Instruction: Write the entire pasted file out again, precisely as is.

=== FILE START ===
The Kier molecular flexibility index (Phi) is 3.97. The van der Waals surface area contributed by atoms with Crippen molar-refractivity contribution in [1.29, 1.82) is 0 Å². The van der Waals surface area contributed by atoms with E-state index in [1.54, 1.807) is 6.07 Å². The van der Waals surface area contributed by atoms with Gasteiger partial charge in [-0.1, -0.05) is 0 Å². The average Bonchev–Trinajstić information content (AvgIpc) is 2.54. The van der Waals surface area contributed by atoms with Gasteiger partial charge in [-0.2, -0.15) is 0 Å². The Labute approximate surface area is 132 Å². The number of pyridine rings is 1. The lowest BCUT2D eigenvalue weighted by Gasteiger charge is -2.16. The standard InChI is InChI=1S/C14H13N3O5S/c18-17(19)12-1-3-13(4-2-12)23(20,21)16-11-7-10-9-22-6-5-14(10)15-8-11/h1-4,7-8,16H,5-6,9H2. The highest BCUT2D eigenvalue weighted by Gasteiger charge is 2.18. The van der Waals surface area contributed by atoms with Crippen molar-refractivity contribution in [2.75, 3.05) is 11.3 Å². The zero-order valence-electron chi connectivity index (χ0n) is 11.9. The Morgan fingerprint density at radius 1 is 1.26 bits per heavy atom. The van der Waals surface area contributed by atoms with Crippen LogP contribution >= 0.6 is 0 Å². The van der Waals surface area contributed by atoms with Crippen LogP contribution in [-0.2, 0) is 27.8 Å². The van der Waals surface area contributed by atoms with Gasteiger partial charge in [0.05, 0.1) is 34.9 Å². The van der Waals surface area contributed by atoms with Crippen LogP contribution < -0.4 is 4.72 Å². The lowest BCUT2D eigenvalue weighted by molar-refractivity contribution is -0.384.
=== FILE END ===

The Kier molecular flexibility index (Phi) is 3.97. The van der Waals surface area contributed by atoms with Crippen molar-refractivity contribution in [1.29, 1.82) is 0 Å². The van der Waals surface area contributed by atoms with E-state index in [1.54, 1.807) is 6.07 Å². The van der Waals surface area contributed by atoms with Gasteiger partial charge in [-0.1, -0.05) is 0 Å². The average Bonchev–Trinajstić information content (AvgIpc) is 2.54. The van der Waals surface area contributed by atoms with Gasteiger partial charge in [-0.2, -0.15) is 0 Å². The Labute approximate surface area is 132 Å². The number of pyridine rings is 1. The lowest BCUT2D eigenvalue weighted by Gasteiger charge is -2.16. The standard InChI is InChI=1S/C14H13N3O5S/c18-17(19)12-1-3-13(4-2-12)23(20,21)16-11-7-10-9-22-6-5-14(10)15-8-11/h1-4,7-8,16H,5-6,9H2. The highest BCUT2D eigenvalue weighted by Gasteiger charge is 2.18. The van der Waals surface area contributed by atoms with Crippen molar-refractivity contribution in [2.75, 3.05) is 11.3 Å². The zero-order valence-electron chi connectivity index (χ0n) is 11.9. The Morgan fingerprint density at radius 1 is 1.26 bits per heavy atom. The van der Waals surface area contributed by atoms with Crippen LogP contribution >= 0.6 is 0 Å². The van der Waals surface area contributed by atoms with Crippen LogP contribution in [-0.2, 0) is 27.8 Å². The van der Waals surface area contributed by atoms with Gasteiger partial charge in [0.05, 0.1) is 34.9 Å². The van der Waals surface area contributed by atoms with Crippen LogP contribution < -0.4 is 4.72 Å². The lowest BCUT2D eigenvalue weighted by molar-refractivity contribution is -0.384.